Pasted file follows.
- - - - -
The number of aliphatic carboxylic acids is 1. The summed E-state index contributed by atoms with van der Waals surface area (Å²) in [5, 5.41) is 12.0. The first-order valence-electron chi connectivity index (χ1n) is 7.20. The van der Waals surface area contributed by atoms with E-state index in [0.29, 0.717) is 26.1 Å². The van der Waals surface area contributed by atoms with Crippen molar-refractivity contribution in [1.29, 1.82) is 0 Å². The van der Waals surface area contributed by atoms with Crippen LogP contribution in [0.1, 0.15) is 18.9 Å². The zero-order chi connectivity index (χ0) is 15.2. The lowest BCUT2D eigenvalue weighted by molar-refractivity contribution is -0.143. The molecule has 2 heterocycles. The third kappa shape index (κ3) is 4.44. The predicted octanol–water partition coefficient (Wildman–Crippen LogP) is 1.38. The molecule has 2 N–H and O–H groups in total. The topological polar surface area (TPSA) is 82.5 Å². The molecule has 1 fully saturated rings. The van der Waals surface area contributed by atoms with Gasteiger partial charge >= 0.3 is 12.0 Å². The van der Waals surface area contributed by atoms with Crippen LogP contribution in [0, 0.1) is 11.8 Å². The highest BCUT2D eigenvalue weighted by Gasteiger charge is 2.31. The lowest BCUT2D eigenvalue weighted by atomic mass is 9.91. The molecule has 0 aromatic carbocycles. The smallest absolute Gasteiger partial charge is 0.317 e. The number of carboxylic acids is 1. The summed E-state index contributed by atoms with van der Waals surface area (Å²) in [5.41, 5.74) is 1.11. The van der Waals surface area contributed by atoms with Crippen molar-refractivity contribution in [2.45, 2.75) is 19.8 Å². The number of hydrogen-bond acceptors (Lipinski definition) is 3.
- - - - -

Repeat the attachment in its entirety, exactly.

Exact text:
The number of aliphatic carboxylic acids is 1. The summed E-state index contributed by atoms with van der Waals surface area (Å²) in [5, 5.41) is 12.0. The first-order valence-electron chi connectivity index (χ1n) is 7.20. The van der Waals surface area contributed by atoms with E-state index in [0.29, 0.717) is 26.1 Å². The van der Waals surface area contributed by atoms with Crippen molar-refractivity contribution in [1.29, 1.82) is 0 Å². The van der Waals surface area contributed by atoms with Crippen LogP contribution in [0.1, 0.15) is 18.9 Å². The zero-order chi connectivity index (χ0) is 15.2. The lowest BCUT2D eigenvalue weighted by molar-refractivity contribution is -0.143. The molecule has 2 heterocycles. The third kappa shape index (κ3) is 4.44. The predicted octanol–water partition coefficient (Wildman–Crippen LogP) is 1.38. The molecule has 2 N–H and O–H groups in total. The topological polar surface area (TPSA) is 82.5 Å². The molecule has 1 fully saturated rings. The van der Waals surface area contributed by atoms with Gasteiger partial charge >= 0.3 is 12.0 Å². The van der Waals surface area contributed by atoms with Crippen LogP contribution in [0, 0.1) is 11.8 Å². The highest BCUT2D eigenvalue weighted by Gasteiger charge is 2.31. The lowest BCUT2D eigenvalue weighted by atomic mass is 9.91. The molecule has 0 aromatic carbocycles. The smallest absolute Gasteiger partial charge is 0.317 e. The number of carboxylic acids is 1. The summed E-state index contributed by atoms with van der Waals surface area (Å²) in [5.41, 5.74) is 1.11. The van der Waals surface area contributed by atoms with Crippen molar-refractivity contribution in [2.45, 2.75) is 19.8 Å². The number of hydrogen-bond acceptors (Lipinski definition) is 3.